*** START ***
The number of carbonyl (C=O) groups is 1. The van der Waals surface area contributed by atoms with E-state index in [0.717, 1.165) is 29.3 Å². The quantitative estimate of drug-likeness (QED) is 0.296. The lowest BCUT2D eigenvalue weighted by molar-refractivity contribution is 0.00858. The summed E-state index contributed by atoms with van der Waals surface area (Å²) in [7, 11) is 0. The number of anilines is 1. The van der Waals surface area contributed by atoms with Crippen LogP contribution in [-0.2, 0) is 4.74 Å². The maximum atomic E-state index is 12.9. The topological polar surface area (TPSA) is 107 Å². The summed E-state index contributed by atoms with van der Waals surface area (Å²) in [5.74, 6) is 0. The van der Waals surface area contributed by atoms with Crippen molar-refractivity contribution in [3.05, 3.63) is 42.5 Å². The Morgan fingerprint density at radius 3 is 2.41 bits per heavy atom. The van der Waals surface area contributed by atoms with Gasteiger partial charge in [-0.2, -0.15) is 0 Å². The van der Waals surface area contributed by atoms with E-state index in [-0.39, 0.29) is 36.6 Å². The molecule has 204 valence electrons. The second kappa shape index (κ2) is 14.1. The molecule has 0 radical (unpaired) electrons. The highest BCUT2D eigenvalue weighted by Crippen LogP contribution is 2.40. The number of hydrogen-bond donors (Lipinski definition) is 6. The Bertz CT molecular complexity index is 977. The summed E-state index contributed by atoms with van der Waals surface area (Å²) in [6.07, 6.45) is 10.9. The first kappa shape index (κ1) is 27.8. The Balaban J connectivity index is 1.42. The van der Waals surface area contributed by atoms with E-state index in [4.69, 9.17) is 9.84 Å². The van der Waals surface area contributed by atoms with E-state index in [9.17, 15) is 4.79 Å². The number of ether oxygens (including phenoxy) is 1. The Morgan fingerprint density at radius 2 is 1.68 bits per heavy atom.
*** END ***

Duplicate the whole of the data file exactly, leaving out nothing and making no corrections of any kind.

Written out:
The number of carbonyl (C=O) groups is 1. The van der Waals surface area contributed by atoms with E-state index in [0.717, 1.165) is 29.3 Å². The quantitative estimate of drug-likeness (QED) is 0.296. The lowest BCUT2D eigenvalue weighted by molar-refractivity contribution is 0.00858. The summed E-state index contributed by atoms with van der Waals surface area (Å²) in [7, 11) is 0. The number of anilines is 1. The van der Waals surface area contributed by atoms with Crippen LogP contribution in [-0.2, 0) is 4.74 Å². The maximum atomic E-state index is 12.9. The topological polar surface area (TPSA) is 107 Å². The summed E-state index contributed by atoms with van der Waals surface area (Å²) in [5.74, 6) is 0. The van der Waals surface area contributed by atoms with Crippen molar-refractivity contribution in [3.05, 3.63) is 42.5 Å². The Morgan fingerprint density at radius 3 is 2.41 bits per heavy atom. The van der Waals surface area contributed by atoms with Gasteiger partial charge in [-0.2, -0.15) is 0 Å². The van der Waals surface area contributed by atoms with E-state index in [-0.39, 0.29) is 36.6 Å². The molecule has 204 valence electrons. The second kappa shape index (κ2) is 14.1. The molecule has 0 radical (unpaired) electrons. The highest BCUT2D eigenvalue weighted by Crippen LogP contribution is 2.40. The number of hydrogen-bond donors (Lipinski definition) is 6. The Bertz CT molecular complexity index is 977. The summed E-state index contributed by atoms with van der Waals surface area (Å²) in [6.07, 6.45) is 10.9. The first kappa shape index (κ1) is 27.8. The Balaban J connectivity index is 1.42. The van der Waals surface area contributed by atoms with E-state index in [4.69, 9.17) is 9.84 Å². The van der Waals surface area contributed by atoms with E-state index in [9.17, 15) is 4.79 Å². The number of ether oxygens (including phenoxy) is 1. The Morgan fingerprint density at radius 2 is 1.68 bits per heavy atom.